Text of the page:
Thailand’s army-backed party needs only a small number of allies to get enough votes to allow coup leader Prayut Chan-ocha to cling to power, according to final election results released late Wednesday that were immediately challenged by anti-junta rivals
The junta-linked Palang Pracharat party now has 115 seats in the lower house, only 11 votes shy of a majority in the combined parliament thanks to 250 military-appointed senators.
The results were announced more than a month after the 24 March vote, the first election since the military seized power in a 2014 coup.
It was held under new rules crafted by the generals, including the creation of appointed senators who can vote for prime minister.
Palang Pracharat party leader Uttama Savanayana said on Facebook after the results that it is “ready to work and move forward with our policies we promised to the people”.
Despite the booked-in advantage, the lower house results leave the party needing a little help from coalition partners.
The most obvious candidates are Bhumjaitai and the Democrat Party, which both have more than 50 lower house seats.
Officials from both said Wednesday they have yet to reach a decision.
“The party is split,” longtime Democrat official Sirichok Sopha told AFP.
The election was widely seen as a choice between junta-backed rule and those aligned with billionaire ex-premier Thaksin Shinawatra.
A whopping 27 parties will have seats when parliament convenes within 15 days.
Wednesday’s results are likely to set off horsetrading, negotiations and challenges.
‘Abuse of the law’
The Shinawatra-linked Pheu Thai party won the most lower house seats with 136 – posing a legitimacy crisis for the gruff junta leader Prayut should he become prime minister.
Pheu Thai threatened to take legal action over the formula used to calculate seats, calling the Election Commission’s action “an intentional abuse of the law and against the constitution”.
It is part of a lower house coalition with six other parties, including upstart newcomer Future Forward headed by telegenic billionaire Thanathorn Juangroongruangkit, who led the youth-oriented force to third place in the popular vote and 80 seats.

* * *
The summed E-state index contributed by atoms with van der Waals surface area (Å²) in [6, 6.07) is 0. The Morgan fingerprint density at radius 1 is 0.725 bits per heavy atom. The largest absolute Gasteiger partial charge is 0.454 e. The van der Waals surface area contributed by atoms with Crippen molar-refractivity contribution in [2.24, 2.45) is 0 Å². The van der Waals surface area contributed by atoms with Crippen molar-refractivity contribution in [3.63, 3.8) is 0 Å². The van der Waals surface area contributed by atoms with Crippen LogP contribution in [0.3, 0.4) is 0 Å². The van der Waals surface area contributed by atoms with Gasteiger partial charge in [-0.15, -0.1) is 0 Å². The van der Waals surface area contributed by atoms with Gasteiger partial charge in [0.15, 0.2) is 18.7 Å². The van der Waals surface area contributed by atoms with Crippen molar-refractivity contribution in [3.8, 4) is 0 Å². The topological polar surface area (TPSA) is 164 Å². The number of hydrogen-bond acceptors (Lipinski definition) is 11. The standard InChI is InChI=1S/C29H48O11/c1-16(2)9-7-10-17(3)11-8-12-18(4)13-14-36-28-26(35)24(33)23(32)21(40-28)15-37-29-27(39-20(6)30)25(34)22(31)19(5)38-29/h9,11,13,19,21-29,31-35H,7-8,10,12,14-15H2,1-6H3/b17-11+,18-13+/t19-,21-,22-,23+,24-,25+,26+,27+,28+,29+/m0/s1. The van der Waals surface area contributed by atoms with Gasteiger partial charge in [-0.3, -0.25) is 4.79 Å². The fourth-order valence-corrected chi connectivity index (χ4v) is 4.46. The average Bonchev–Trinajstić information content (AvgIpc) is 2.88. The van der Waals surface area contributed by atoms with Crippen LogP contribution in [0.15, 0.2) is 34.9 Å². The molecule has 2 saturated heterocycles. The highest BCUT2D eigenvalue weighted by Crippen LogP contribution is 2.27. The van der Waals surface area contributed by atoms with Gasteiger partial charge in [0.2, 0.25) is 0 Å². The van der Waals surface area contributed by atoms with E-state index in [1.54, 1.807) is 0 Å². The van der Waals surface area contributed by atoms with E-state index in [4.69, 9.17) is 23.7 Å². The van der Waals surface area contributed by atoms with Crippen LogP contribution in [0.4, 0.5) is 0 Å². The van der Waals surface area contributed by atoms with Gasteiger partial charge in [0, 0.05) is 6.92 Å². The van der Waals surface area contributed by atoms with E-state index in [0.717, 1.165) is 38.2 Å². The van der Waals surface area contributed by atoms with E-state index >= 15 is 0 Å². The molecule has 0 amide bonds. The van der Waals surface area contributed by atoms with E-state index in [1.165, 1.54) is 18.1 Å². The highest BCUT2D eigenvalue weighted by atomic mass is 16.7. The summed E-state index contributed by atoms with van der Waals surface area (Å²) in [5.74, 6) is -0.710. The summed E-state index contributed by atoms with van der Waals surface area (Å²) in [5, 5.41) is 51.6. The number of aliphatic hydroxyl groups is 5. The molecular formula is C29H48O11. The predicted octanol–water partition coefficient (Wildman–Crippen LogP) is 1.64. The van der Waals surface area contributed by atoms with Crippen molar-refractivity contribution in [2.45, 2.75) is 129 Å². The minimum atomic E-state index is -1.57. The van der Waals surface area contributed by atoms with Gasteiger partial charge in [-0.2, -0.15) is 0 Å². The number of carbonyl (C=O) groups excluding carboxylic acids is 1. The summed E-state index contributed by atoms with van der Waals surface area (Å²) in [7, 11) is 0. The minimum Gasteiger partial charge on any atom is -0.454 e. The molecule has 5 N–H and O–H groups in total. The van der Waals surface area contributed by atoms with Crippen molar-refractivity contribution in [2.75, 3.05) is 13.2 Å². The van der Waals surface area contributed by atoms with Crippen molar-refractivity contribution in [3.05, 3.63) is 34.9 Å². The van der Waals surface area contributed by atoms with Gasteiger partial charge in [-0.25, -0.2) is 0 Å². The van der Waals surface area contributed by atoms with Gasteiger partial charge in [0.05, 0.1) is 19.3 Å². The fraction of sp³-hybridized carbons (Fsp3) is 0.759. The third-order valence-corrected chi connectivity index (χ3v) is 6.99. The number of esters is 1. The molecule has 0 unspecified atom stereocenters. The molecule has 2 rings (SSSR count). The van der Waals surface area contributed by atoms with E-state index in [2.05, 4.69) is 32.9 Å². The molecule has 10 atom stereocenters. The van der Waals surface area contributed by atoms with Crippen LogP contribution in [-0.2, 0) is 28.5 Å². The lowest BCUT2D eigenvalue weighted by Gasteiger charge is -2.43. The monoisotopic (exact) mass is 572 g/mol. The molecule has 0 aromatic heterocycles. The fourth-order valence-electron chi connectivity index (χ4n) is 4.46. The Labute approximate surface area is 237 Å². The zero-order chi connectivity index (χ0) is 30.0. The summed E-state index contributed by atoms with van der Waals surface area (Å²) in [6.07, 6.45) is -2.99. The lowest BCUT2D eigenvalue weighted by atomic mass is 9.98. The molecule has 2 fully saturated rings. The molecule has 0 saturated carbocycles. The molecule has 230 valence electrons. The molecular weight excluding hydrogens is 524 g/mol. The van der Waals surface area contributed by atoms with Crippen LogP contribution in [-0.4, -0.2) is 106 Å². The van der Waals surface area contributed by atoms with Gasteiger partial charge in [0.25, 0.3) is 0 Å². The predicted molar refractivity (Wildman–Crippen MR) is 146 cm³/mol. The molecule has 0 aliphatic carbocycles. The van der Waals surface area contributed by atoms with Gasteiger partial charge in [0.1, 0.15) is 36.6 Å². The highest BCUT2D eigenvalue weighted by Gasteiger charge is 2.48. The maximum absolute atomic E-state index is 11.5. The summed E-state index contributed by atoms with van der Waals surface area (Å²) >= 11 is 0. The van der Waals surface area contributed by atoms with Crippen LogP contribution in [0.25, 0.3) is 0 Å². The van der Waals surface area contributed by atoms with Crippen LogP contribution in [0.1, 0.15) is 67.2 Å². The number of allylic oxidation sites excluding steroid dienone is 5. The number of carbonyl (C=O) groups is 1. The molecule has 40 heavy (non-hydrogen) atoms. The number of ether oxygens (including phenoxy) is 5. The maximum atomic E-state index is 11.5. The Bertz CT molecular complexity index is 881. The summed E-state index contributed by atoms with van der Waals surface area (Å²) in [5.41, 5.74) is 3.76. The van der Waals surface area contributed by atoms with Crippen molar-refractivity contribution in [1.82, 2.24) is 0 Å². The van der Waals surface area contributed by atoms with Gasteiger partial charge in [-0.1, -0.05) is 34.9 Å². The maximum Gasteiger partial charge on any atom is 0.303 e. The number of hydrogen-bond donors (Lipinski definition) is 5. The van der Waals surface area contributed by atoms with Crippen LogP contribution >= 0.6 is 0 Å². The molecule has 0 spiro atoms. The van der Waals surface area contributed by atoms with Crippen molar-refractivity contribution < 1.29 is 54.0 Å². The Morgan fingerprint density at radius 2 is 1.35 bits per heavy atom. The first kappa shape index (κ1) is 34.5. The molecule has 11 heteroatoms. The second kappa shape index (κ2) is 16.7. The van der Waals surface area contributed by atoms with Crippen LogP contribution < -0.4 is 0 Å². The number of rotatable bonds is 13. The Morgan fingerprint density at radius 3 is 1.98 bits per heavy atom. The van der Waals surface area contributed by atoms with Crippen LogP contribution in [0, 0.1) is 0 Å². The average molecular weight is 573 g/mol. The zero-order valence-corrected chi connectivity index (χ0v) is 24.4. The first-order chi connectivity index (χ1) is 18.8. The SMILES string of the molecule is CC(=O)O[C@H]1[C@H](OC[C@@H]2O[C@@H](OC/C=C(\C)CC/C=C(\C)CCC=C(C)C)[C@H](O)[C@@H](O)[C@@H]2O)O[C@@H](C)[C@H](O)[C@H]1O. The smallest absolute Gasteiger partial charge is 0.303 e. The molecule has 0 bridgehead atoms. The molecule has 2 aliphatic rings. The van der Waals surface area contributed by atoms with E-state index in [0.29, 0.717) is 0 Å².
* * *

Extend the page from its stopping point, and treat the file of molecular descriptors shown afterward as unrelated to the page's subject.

But Thanathorn has been hounded by legal complaints that the rising star has blasted as “political sabotage”.
He said Wednesday in a press conference that Future Forward was ready to talk to any party “that does not support Prayut as a prime minister in order for our democracy to move forward”.
The Election Commission has come under fire for wildly inaccurate initial counts, 2.1 million invalidated ballots, and the staggered release of full results.
It has been flooded with complaints since the election, and recounts and new voting sessions were held in a handful of polling stations.
Even if Prayut clinches the prime minister’s post, Palang Pracharat may not cobble together enough lower house seats to ram through legislation.
“That means a stalemate in terms of making any policy,” said political scientist Napisa Waitoolkiat of Naresuen University.
The junta has portrayed itself as a necessary force to maintain stability in Thailand, which is broadly divided between populist forces and an arch-royalist army-backed elite.
The release of the election results comes a few days after the end of the elaborate coronation for Thai King Maha Vajiralongkorn, the 10th monarch of the Chakri dynasty.